Pro EZLC Chromatogram Modeler

Mitragynine is already in the extensive Pro EZLC library

Without federal regulation, Kratom products arriving on the market will not be tested for quality and safety measures to keep consumers safe. This is a problem because kratom is a natural product and there is risk of it being contaminated in several ways. Comprehensive testing is important because it analyzes the product for heavy metals, Salmonella, Listeria, mold, E. coli, and several other contaminants. All of these can cause illness to the consumer if the kratom they are ingesting is tainted. In a study (https://www.fda.gov/news-events/public-health-focus/laboratory-analysis-kratom-products-heavy-metals) done by the FDA, multiple sources of kratom products were tested for heavy metals. In most of the sources, significant levels of lead and nickel were found, most being at concentrations that exceeded the safe exposure level for daily users. A long-term user of kratom could be at risk of heavy metal poisoning with symptoms including kidney damage, anemia, or even an increased risk of certain cancers.

Along with contaminant testing, it is also important to perform potency testing, or mitragynine concentration testing, on kratom. Again, kratom is a natural product, meaning that different varieties can have higher concentrations of the active substances than others. While all kratom is harvested from the same plant, the concentration and effects can change based on different factors such as where the plant is grown and when it is harvested.7 Kratom is broken down into different varieties and different veins. The most popular types of kratom are red vein, white vein, and green vein, with red being the most popular for its calming effects.7 The different varieties of kratom include Malay, Sumatra, and Maeng Da.7 The variety name typically comes from the region that it was originally grown. The kratom plant is affected by heat and humidity so different climates will affect the potency of the plant.7 Like THC in cannabis, potency testing is often done with the use of an LC-UV instrument because these instruments tend to be cheaper and more robust compared to LC-MS. Below you will find an example method for analysis of kratom using LC-UV.  This chromatogram was generated using a Raptor C18 50 x 2.1 mm, 2.7 µm column (Cat. #9304A52).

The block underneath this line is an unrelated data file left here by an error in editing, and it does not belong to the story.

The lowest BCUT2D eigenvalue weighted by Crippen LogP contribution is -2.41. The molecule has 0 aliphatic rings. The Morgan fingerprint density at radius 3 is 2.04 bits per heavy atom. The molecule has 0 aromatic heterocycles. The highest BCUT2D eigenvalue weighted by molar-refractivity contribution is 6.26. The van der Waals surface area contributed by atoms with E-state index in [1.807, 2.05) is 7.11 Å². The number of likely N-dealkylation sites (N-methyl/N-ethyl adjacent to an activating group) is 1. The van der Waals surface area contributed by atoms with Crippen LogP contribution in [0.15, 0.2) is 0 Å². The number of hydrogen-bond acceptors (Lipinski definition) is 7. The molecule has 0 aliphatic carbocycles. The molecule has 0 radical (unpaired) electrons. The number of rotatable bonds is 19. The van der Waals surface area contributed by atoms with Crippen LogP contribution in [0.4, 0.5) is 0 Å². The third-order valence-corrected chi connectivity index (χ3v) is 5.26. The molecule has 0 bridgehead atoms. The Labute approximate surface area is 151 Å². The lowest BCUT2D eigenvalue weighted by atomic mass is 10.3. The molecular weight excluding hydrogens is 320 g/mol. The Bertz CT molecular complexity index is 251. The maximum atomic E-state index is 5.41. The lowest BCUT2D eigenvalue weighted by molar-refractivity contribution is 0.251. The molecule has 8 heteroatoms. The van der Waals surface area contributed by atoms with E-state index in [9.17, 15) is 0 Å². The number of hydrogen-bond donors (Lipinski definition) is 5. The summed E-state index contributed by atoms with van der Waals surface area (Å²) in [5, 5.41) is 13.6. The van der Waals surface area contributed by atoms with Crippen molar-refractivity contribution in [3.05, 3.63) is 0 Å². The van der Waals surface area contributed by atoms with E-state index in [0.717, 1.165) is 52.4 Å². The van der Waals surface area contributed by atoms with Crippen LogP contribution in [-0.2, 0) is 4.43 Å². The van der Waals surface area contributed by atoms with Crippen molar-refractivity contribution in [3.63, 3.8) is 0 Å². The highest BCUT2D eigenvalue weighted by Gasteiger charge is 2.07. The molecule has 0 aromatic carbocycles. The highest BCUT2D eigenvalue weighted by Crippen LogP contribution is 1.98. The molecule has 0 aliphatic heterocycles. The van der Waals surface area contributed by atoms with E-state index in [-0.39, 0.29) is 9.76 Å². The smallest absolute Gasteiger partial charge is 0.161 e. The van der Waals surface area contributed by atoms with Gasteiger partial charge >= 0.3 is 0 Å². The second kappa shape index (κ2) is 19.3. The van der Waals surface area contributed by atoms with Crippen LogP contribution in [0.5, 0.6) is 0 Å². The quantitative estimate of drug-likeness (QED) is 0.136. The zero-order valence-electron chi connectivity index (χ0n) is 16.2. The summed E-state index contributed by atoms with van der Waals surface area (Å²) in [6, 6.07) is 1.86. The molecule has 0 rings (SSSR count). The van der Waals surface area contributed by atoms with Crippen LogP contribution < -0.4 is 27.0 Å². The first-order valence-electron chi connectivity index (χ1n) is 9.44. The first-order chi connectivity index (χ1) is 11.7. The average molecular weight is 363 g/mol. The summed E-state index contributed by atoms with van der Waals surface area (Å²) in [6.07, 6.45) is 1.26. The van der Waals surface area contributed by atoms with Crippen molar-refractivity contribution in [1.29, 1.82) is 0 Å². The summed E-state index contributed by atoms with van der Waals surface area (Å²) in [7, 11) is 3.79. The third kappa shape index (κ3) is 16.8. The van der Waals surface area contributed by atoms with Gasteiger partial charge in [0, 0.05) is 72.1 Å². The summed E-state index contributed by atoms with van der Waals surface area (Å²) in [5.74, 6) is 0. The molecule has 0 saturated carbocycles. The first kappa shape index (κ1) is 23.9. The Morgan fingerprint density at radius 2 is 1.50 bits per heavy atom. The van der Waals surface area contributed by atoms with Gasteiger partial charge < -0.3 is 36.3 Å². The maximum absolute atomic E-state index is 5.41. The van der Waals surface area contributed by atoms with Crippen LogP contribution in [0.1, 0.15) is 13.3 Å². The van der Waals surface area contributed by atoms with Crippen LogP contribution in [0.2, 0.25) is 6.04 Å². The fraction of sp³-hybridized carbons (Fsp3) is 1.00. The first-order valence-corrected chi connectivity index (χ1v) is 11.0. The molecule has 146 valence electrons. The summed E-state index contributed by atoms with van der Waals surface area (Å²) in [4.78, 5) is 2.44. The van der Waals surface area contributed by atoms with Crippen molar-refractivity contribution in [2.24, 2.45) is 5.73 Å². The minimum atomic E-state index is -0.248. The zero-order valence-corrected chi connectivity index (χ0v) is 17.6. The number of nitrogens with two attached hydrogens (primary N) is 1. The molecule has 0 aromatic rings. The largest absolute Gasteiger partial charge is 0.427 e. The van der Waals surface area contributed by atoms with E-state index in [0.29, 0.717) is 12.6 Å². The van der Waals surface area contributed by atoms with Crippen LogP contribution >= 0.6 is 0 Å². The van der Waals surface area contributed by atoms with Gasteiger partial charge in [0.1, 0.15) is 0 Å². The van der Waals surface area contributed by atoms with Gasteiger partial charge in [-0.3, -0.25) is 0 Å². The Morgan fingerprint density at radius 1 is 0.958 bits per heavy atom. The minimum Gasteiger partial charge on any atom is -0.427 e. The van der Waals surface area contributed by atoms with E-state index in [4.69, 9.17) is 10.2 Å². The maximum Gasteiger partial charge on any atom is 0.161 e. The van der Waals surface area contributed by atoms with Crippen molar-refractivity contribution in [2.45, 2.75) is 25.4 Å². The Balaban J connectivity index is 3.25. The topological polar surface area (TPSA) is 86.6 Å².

Figure 4. Method Parameters and Chromatogram for 7-Hydroxymitragynine and Mitragynine by LC-UV

Method Parameters and Chromatogram for 7-Hydroxymitragynine and Mitragynine by LC-UV

Mobile Phase A: 0.1% Formic Acid in Water
Mobile Phase B: 0.1% Formic Acid in Methanol
Flow: 0.5 mL/min  
Gradient: Time (min) %B
0.00 10
2.00 90
4.00 10
6.00 STOP
Column Temp: 40°C
Injection Volume: 5 µL

 

In conclusion, the herbal substance kratom is becoming increasingly popular on the market. Whether you are a toxicology lab or a quality control lab, it is likely you will be seeing more and more of kratom in the future. Simple methods like the ones shown above can be beneficial in the testing for these compounds.

References and Further Reading

  1. Singh, Darshan, et al. Traditional and Non-Traditional Uses of Mitragynine (Kratom): A Survey of the Literature. Brain Research Bulletin. 2016, 126, 41-46.
  2. Coe, Marion A, et al. Kratom as a Substitute for Opioids: Results from an Online Survey. Drug and Alcohol Dependence. 2019, 202, 24-32.
  3. Swogger, Marc T, and Walsh, Zach. Kratom Use and Mental Health: A Systematic Review. Drug and Alcohol Dependence. 2018, 183, 134-140.
  4. Prozialeck, Walter c. et. al. Kratom Policy: The Challenge of Balancing Therapeutic Potential with Public Safety. International Journal of Drug Policy. 2019, 70, 70-77.
  5. Hassan, Zurina, et. al. From Kratom to Mitragynine and Its Derivatives: Physiological and Behavioral Effects Related to Use, Abuse and Addiction. Neuroscience and Biobehavioral Reviews. 2013, 37 (2), 138-151.
  6. Brown, Paula, N, Lund, Jenna, and Murch, Susan. A botanical, phytochemical and ethnomedicinal review of the genus Mitragyna korth: Implications for products sold as kratom. Journal of Ethnopharmacology. 2017, 202 (18), 302-325.
  7. https://katsbotanicals.com/the-different-strains-of-kratom/